Now, when Uncle Thorin goes ballistic, he doesn't shout at you, throws things or even uses his fists. He looks at you coldly and then, frowning, tells you exactly every thought on his mind. He can insult you and dress you down without cursing and swearing at you. He can make even innocuous words sound like an insult, words like elf, grocer and nephew, all without having to raise his voice. He can even make great praise appear to be disapproval. This time it was no different.

    "So nephews, you bring elves into my meadhall," he said. "You offer warmth, shelter, hospitality and safety to those who would see our people scrat around in poverty, rather than offer aid with their swords or larders."

    Uncle Thorin's words garnered support from the other dwarves in the hall, especially those of my uncle's and grandfather's generation, those old enough to have experienced the sack of Erebor and the years of wandering and war afterwards. Tension was so high that dwarves and elves were on the verge of drawing weapons against each other. Mam, unable to tolerate this got to her feet.

    "Sit down, brother," she said. "And cease this rudeness to our guests."

    With great reluctance, Uncle Thorin sat down on his throne and brooded, but it wasn't enough for the rest of the dwarves and the elves in the hall. Fili and I exchanged anxious glances with each other.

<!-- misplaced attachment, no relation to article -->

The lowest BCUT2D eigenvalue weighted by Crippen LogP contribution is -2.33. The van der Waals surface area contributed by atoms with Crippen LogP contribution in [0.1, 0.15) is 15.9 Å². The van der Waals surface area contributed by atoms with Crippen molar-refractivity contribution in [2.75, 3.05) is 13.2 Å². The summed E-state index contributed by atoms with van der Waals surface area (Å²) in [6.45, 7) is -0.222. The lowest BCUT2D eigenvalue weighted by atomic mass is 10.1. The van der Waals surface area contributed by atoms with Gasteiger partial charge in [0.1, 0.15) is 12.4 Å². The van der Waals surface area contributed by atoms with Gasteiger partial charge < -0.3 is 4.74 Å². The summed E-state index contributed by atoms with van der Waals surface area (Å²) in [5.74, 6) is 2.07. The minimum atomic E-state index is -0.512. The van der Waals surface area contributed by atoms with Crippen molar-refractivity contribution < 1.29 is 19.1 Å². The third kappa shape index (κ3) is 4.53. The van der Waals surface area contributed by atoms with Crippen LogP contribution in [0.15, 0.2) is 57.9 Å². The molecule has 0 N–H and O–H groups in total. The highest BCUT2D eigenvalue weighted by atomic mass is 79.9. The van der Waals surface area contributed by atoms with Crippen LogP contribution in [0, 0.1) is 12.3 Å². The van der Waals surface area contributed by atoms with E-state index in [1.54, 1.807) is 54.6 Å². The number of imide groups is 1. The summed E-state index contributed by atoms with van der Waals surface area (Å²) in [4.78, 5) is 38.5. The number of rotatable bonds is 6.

"I am Dis, Lady of this hall, for my brother has no wife, and you will all heed my words," Mam said. "Violence is forbidden in this hall, and if you cannot put your differences aside, then leave this place. I offer the hall's hospitality to all our guests, the elves included, hospitality that my sons offered with good intentions -"

    "Something which they had no authority to do, sister," Uncle Thorin said.

    "The orcs are our mutual enemy and save your swords, axes, war-hammers and arrows for them," Mam continued, ignoring our Uncle and turning to the elf Lord. "Please accept my apologies, noble elf, and everything the hall has to offer."

    She placed her hand on Uncle Thorin's right shoulder and said quietly to him. "My sons may not be lords of this hall today, brother, but one of them will be king one day and reconciliation with the elves is a wise move and should be supported."

    "You are right, dear sister," Uncle Thorin said. "I let my pride get in the way of wisdom."

    "Pride and stubbornness are your biggest faults, dear brother."


    Hilda Greenhill's Diary

    30th Afteryule, 2940 - Evening

    Peace was restored somewhat after Dis stepped in, though it was quite obvious that Thorin's ill temper was still simmering below the surface. Kili sought my company, as he usually did in the meadhall and I think people was so used to it by now that no one passed comment on it, though it did draw the curiosity of the elves. Bofur, ever talkative, allowed us to have some peace, at least, by answering the questions they asked. Unfortunately, he has a habit of exaggerating a tale and bending the truth to make it sound more fantastical than it actually was, much our embarssimet and to the amusement of Fili, Ori and Gimli, until Thorin glared at them, and Dori and Gloa told them to shut up.